Radovan Karadz̆ić Should Finally be Punished for all the Transgressions he Committed During the Bosnian Genocide


“We have to go now!” my mom screamed to my dad. She had heard whispers that bombings were forthcoming at work in a hospital in Sarajevo earlier that day. She said that she felt something horrible was brewing in the weeks to come, and that night she called all our relatives and warned them to leave everything behind and go to America with us. No one listened. We cannot leave the homes we built, the people who are too sick to flee, and all of our belongings, they said. My mom grabbed a couple of suitcases and started throwing clothes in them. She cried and cried, she was nervous about leaving her job, her parents, and close relatives, literally everything she knew, but she wanted us to be safe. We left the next morning. Sure enough, soon after, in the spring of 1992, the war began. The bombings, killings, rapes, and pillaging began soon thereafter steadily.

My note examined the case of Kadic v. Karadz̆ić, which is a consolidated action brought by the plaintiffs in Doe and Kadic, survivors of the Bosnian Genocide against Karadz̆ić. Radovan Karadžić should be charged and convicted of the crime of genocide in 1992 and throughout 1995, rather than only in 1995. The District Court upheld only the genocide indictment against Radovan Karadžić for the Srebrenica Massacre in 1995, and dismissed the genocide count for the atrocities that occurred in 1992. The Second Circuit Court of Appeals reversed the dismissal, and reinstated the charge of genocide for crimes committed at the onset of the Bosnian War in 1992 as well.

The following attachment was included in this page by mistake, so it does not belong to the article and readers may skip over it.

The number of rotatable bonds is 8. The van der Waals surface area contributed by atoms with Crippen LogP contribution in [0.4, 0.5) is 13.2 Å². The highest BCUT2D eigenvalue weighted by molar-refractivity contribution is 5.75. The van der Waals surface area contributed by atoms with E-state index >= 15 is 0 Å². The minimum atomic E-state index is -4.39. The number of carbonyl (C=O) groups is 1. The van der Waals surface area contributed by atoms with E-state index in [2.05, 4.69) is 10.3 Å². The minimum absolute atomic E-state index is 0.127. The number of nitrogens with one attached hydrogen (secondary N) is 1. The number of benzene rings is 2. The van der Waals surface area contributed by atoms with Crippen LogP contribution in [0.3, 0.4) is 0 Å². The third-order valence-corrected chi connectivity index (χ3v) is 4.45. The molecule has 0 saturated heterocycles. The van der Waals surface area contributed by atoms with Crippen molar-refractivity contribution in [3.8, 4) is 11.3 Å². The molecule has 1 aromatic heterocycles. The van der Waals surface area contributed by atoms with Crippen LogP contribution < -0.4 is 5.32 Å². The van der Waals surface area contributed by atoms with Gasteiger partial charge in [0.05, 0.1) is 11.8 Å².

The Appeals Court pointed to evidence that in meetings Karadžić held with his subordinates at the onset of the war he had declared that it had been decided that one third of the non-Serbs would be killed, one third would be converted to the Orthodox religion and one third will leave on their own and thus all the Muslims and Croats would systematically disappear from Bosnia. Karadžić intended to destroy the non-Serb population in Bosnia from the onset of the war, and there is sufficient evidence that Bosnian Muslims and Croats were systematically mistreated, beat, raped, tortured and killed throughout the entire conflict. Consequently, on remand, the court should charge and convict Radovan Karadz̆ić of the crime of genocide in 1992 and throughout the Bosnian war.

Source: Kadic v. Karadžić

Picture: BosnianGenocide

One comment

  1. First of all, I would like to acknowledge the author’s courage and strength for speaking about such a terrifying experience and for sharing first hand knowledge about the subject on which she writes. It is very unique and such a more powerful message to read about a topic when someone has first-hand knowledge.

    Second, I agree that Karadžić should be charged and convicted from the killings that occurred in 1992 and 1995 and the rest of the Bosnian War, not just 1995. What kind of message would it send the international community if Karadžić were only to be charge with the 1995 genocide? What kind of precedent would this ruling set? Here, the Second Circuit got it right. These crimes against humanity cannot be ignored. This was an intentional and systematic operation. For that, Karadžić must be prosecuted for both genocides and sentenced to the fullest extent of the law.

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